1Gastroenterology Department , Hospital da Senhora da Oliveira , Guimarães , Portugal.
2School of Medicine, Life and Health Sciences Research Institute, University of Minho , Braga/Guimarães , Portugal.
3ICVS/3B's, PT Government Associate Laboratory , Braga/Guimarães , Portugal.
Crohn's disease (CD) is a chronic and progressive disease that changes its behaviour over time. Transmural inflammation in CD leads to stricturing and/or penetrating complications.
To evaluate the frequency of long-term progression of CD phenotypes, the need of abdominal surgery, and the main factors associated with these outcomes.
A retrospective study was conducted with a prospective follow-up. Montreal classification was assessed at the moment of the diagnosis and at the end of the follow-up period.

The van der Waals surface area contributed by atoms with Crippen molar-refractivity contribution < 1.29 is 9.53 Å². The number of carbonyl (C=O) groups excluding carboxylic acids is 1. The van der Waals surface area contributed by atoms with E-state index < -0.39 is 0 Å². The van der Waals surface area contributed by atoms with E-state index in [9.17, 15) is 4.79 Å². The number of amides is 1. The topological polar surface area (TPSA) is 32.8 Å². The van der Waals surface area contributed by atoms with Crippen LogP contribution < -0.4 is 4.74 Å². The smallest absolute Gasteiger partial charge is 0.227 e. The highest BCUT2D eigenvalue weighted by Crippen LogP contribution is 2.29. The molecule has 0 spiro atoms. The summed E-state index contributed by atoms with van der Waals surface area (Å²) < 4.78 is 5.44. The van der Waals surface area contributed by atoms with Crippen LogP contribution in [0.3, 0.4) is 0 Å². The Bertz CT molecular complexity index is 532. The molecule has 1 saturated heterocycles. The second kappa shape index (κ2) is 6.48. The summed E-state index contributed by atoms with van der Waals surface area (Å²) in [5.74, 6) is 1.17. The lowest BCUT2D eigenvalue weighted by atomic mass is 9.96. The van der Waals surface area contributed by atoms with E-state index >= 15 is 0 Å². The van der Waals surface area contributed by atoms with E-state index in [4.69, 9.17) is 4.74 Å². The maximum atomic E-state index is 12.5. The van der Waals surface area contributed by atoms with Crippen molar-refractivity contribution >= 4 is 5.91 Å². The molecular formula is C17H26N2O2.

Two hundred and ninety patients were included, with mean follow-up duration of nine years. A change in behaviour was observed in 46 patients (15.9%). Ileocolic location (60.9% vs. 45.1%; p = .049), age at diagnosis <16 years (8.7% vs. 2.0%; p = .017), the use of steroids at diagnosis (43.2% vs. 27.0%; p = .031) and shorter exposure time to biological therapy (15.9 months vs 41.3 months; p < .001) were identified as risk factors for phenotype change. Regarding surgery, 70 patients (24.1%) were submitted to abdominal surgery. Smoking habits (41.3% vs. 26.9%; p = .048), stricturing behaviour (50% vs. 18.4%; p < .001), penetrating behaviour 34.8% vs. 7.8%; p < .001), hospitalisations in the first year of diagnosis (52.3% vs. 12.4%; p < .001), and use of steroids at diagnosis (61.4% vs. 23.6%; p < .001) were more frequently seen in patients subjected to surgery. Patients subjected to surgery were less frequently treated with biological therapy (8.7% vs. 23.4%; p < .025).
A behaviour progression was observed in about one-sixth of the patients. Progression to a stricturing pattern was the most frequent change in behaviour. Stricturing and penetrating behaviour, higher number of hospitalisations in the first year of diagnosis, use of steroids at diagnosis, smoking status, age at diagnosis <16 years and ileocolic disease location were associated with an unfavourable clinical evolution.